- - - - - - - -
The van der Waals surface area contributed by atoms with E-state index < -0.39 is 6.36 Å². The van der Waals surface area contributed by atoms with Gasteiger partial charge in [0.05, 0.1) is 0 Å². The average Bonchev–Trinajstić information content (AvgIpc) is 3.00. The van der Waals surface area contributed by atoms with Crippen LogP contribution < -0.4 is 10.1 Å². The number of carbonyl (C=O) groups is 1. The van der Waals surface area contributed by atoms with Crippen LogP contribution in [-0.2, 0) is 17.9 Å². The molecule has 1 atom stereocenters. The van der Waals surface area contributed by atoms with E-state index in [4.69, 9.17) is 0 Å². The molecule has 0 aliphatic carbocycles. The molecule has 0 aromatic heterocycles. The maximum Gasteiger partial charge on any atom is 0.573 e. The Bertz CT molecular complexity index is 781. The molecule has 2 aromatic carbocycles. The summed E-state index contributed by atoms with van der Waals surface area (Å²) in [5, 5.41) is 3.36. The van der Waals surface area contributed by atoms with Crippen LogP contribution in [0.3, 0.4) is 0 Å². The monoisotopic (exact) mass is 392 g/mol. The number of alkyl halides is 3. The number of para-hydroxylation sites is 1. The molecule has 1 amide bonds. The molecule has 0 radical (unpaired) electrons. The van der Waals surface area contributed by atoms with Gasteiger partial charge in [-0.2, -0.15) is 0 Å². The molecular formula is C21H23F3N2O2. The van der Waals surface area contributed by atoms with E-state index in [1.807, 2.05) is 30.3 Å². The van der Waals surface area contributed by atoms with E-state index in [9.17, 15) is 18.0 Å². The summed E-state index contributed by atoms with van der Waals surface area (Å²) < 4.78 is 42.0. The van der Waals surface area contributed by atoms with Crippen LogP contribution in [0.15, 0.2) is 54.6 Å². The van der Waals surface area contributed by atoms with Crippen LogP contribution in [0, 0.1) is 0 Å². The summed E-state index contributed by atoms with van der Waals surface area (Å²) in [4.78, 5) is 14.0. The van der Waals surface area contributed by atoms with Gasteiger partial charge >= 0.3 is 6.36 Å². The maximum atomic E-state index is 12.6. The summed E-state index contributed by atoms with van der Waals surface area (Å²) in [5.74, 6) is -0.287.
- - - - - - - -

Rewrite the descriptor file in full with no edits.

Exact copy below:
The van der Waals surface area contributed by atoms with E-state index < -0.39 is 6.36 Å². The van der Waals surface area contributed by atoms with Gasteiger partial charge in [0.05, 0.1) is 0 Å². The average Bonchev–Trinajstić information content (AvgIpc) is 3.00. The van der Waals surface area contributed by atoms with Crippen LogP contribution < -0.4 is 10.1 Å². The number of carbonyl (C=O) groups is 1. The van der Waals surface area contributed by atoms with Crippen LogP contribution in [-0.2, 0) is 17.9 Å². The molecule has 1 atom stereocenters. The van der Waals surface area contributed by atoms with E-state index in [4.69, 9.17) is 0 Å². The molecule has 0 aliphatic carbocycles. The molecule has 0 aromatic heterocycles. The maximum Gasteiger partial charge on any atom is 0.573 e. The Bertz CT molecular complexity index is 781. The molecule has 2 aromatic carbocycles. The summed E-state index contributed by atoms with van der Waals surface area (Å²) in [5, 5.41) is 3.36. The van der Waals surface area contributed by atoms with Crippen LogP contribution in [0.3, 0.4) is 0 Å². The monoisotopic (exact) mass is 392 g/mol. The number of alkyl halides is 3. The number of para-hydroxylation sites is 1. The molecule has 1 amide bonds. The molecule has 0 radical (unpaired) electrons. The van der Waals surface area contributed by atoms with Gasteiger partial charge in [-0.2, -0.15) is 0 Å². The molecular formula is C21H23F3N2O2. The van der Waals surface area contributed by atoms with E-state index in [1.807, 2.05) is 30.3 Å². The van der Waals surface area contributed by atoms with E-state index in [9.17, 15) is 18.0 Å². The summed E-state index contributed by atoms with van der Waals surface area (Å²) < 4.78 is 42.0. The van der Waals surface area contributed by atoms with Crippen LogP contribution in [0.15, 0.2) is 54.6 Å². The van der Waals surface area contributed by atoms with Crippen LogP contribution in [0, 0.1) is 0 Å². The summed E-state index contributed by atoms with van der Waals surface area (Å²) in [4.78, 5) is 14.0. The van der Waals surface area contributed by atoms with Gasteiger partial charge >= 0.3 is 6.36 Å². The maximum atomic E-state index is 12.6. The summed E-state index contributed by atoms with van der Waals surface area (Å²) in [5.74, 6) is -0.287.